I’ll shut up about Edinburgh Marathon soon, but first a post about mental aspect of running a marathon. It’s the part that we often don’t prepare for as well as we could.
That’s not to say we don’t prepare for it, because every run you do in training involves an element of mental preparation for race day, whether you’re conscious of it or not. Good runs will help build your confidence, bad runs may make you question your abilities (something you’re sure to do on race day) but also force you to either push on or quit. And that’s a choice you’ll be faced with in your marathon – push on or quit. Quitting doesn’t necessarily mean dropping out, but it does mean giving up on something – a time goal, a pace, a push to run to the next mile marker.
When I ran London Marathon in 2014, something went wrong and I didn’t know what. I’d wanted to run 3:30, that’s what I’d trained for. Whether I could or not remained to be seen, but I thought I was somewhere in the ballpark of 3:35 to 3:30. Then a few days before the race I got knocked off my bike.
My race unraveled from around 6 miles in and I felt the worst I have in a marathon ever. I ran/walked most of the race and finished in 4:19, quite a way off my target. Had the bike incident had a physical affect? Probably a bit and I certainly blamed it, but once that started to show itself and show me I couldn’t run the race I wanted, my mind started to lose the will to push and to carry on.
It took a long time for me to admit this, it was easier to blame it on the car that drove into my path than to think that I threw my race away – and by that I mean having a miserable time running the race I’d wanted to run for the past few years. Reading Matt Fitzgerald’s book ‘How Bad Do You Want It?’ (which I recommend you do) helped me see what had gone wrong.
It took me a while to come back to racing marathons after that failed attempt to run faster in London. It was 18 month before I’d line up in Bournemouth for another go at running 3:30. But an injury meant it wasn’t to be that day either. I pulled out at half way which could have been a negative experience but it wasn’t. I’d felt strong through the first 10 miles of the race, the pace felt as it should for the first half of a marathon, it was just my leg letting me down.
One mistake I see people making with their training, is to see it as a test. To think that if the plan says 10 miles at 9 min/miles, then faster than 9:00 is better and slower means failure. Training isn’t a test – it’s a process. If you’ve been given a race paced tempo run, one of the reasons for that is to learn your pace so it becomes natural to you. Going faster is going to make you go too fast on race day. (And for other types of run, going too fast is going to make you work a different energy system and mess up your session.)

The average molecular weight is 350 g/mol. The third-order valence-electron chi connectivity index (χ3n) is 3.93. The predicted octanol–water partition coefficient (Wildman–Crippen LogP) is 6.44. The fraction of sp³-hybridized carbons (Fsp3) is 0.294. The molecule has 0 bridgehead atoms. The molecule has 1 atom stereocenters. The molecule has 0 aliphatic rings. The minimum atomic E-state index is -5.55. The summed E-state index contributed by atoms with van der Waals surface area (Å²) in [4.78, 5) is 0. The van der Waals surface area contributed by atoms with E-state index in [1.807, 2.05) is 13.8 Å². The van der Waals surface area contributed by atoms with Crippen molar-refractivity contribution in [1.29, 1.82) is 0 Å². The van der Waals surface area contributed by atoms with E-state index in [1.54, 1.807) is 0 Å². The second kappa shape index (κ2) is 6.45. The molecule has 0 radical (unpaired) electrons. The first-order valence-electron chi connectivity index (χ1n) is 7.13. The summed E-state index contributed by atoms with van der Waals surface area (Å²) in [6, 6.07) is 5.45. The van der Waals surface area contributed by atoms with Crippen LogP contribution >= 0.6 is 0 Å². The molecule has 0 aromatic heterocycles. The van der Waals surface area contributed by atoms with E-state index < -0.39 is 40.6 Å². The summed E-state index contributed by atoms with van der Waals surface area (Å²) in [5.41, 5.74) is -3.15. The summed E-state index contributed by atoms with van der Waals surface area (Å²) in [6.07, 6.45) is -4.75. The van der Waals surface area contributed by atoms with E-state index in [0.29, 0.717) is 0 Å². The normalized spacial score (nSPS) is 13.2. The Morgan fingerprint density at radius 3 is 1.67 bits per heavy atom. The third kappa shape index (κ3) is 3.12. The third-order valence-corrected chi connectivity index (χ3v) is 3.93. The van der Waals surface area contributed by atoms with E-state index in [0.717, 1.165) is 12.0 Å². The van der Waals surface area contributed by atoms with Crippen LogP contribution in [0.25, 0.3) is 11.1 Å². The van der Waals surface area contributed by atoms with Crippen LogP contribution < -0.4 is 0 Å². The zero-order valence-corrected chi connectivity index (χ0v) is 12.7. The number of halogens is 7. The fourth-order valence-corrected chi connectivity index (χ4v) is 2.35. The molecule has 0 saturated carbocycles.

It might be that you struggle to hit your race pace in the early weeks of training. That’s fine too, gradually it will get easier, that’s how training works. And when you do manage it and it starts to feel comfortable, your confidence will grow. On the Saturday a week before Edinburgh, I ran 10 miles on the treadmill at 8:00/mile pace and felt strong the whole way. I hadn’t always hit the pace or felt good running it during training, but that day it all came together.
Training should make you feel prepared. To quote Matt Fitzgerald again “If you feel prepared, you are, and if you don’t, you’re not.” You’ve got to believe in your training and believe in your plan, otherwise you won’t have that confidence that you’ll need going into 26.2 miles and to keep you pushing.
You’ve also got to see bad training runs for what they are, just bad training runs. I ran two 16 milers a week apart during my training for Ecinburgh. The first was awful; the wind was getting to me (though it wasn’t that windy) my pace was a mess and I had to stop a couple of times. A week later I got Phil to ride his bike with me as I ran, he chatted to me and I felt relaxed and positive. I think I ran 8:15 pace for 16 miles and sped up for the last mile. It helped build my confidence even though another 10 miles on top of that still seemed like a lot.
The day of Edinburgh Marathon Phil was with me and said I seemed the most relaxed he’d seen me before a marathon – racezilla hadn’t made the trip to Scotland with us. And I did feel relaxed. I’d chosen Edinburgh because it had positive memories from a few years earlier in 2012. I knew the course and I felt confident.
I managed to maintain that confidence for 26.2 miles and shut out any negativity. I’ve read a few race reports that said the race was windy and boiling hot. I remember thinking about tucking in behind some other runners to get out of the wind at one point and I remember it getting warmer in the last few miles but I didn’t let these things get inside my head.
There are lots of things you can’t control on race day, the weather is just one of them. But you can control your attitude to it. Whether it helps you run faster to block the heat and the wind out or not, it makes for a much more present day out and makes you less likely to give up.